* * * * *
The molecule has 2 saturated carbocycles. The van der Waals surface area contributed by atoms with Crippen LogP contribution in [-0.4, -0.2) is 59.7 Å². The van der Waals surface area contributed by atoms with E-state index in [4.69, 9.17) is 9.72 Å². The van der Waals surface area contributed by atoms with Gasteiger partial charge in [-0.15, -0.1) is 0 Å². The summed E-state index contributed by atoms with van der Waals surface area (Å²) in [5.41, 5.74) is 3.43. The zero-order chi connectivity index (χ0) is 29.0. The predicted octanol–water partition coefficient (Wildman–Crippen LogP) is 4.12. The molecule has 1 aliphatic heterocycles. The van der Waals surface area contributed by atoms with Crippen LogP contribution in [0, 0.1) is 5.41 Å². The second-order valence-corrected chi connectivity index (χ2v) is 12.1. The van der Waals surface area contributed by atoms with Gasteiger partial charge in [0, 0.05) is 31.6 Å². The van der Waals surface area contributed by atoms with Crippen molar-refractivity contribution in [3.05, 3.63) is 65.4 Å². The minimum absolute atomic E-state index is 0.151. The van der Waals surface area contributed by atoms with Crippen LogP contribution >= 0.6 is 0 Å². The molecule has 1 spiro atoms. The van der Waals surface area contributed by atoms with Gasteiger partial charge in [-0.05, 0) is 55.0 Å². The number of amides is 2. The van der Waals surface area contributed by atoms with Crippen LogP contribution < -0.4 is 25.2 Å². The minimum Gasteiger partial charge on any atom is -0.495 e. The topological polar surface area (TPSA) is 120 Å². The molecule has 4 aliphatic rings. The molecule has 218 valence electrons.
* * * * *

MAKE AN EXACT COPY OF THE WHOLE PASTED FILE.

The molecule has 2 saturated carbocycles. The van der Waals surface area contributed by atoms with Crippen LogP contribution in [-0.4, -0.2) is 59.7 Å². The van der Waals surface area contributed by atoms with E-state index in [4.69, 9.17) is 9.72 Å². The van der Waals surface area contributed by atoms with Gasteiger partial charge in [-0.15, -0.1) is 0 Å². The summed E-state index contributed by atoms with van der Waals surface area (Å²) in [5.41, 5.74) is 3.43. The zero-order chi connectivity index (χ0) is 29.0. The predicted octanol–water partition coefficient (Wildman–Crippen LogP) is 4.12. The molecule has 1 aliphatic heterocycles. The van der Waals surface area contributed by atoms with Crippen LogP contribution in [0, 0.1) is 5.41 Å². The second-order valence-corrected chi connectivity index (χ2v) is 12.1. The van der Waals surface area contributed by atoms with Gasteiger partial charge in [0, 0.05) is 31.6 Å². The van der Waals surface area contributed by atoms with Crippen molar-refractivity contribution in [3.05, 3.63) is 65.4 Å². The minimum absolute atomic E-state index is 0.151. The van der Waals surface area contributed by atoms with Crippen LogP contribution >= 0.6 is 0 Å². The molecule has 1 spiro atoms. The van der Waals surface area contributed by atoms with Gasteiger partial charge in [-0.05, 0) is 55.0 Å². The number of amides is 2. The van der Waals surface area contributed by atoms with Crippen LogP contribution < -0.4 is 25.2 Å². The minimum Gasteiger partial charge on any atom is -0.495 e. The topological polar surface area (TPSA) is 120 Å². The molecule has 4 aliphatic rings. The molecule has 218 valence electrons.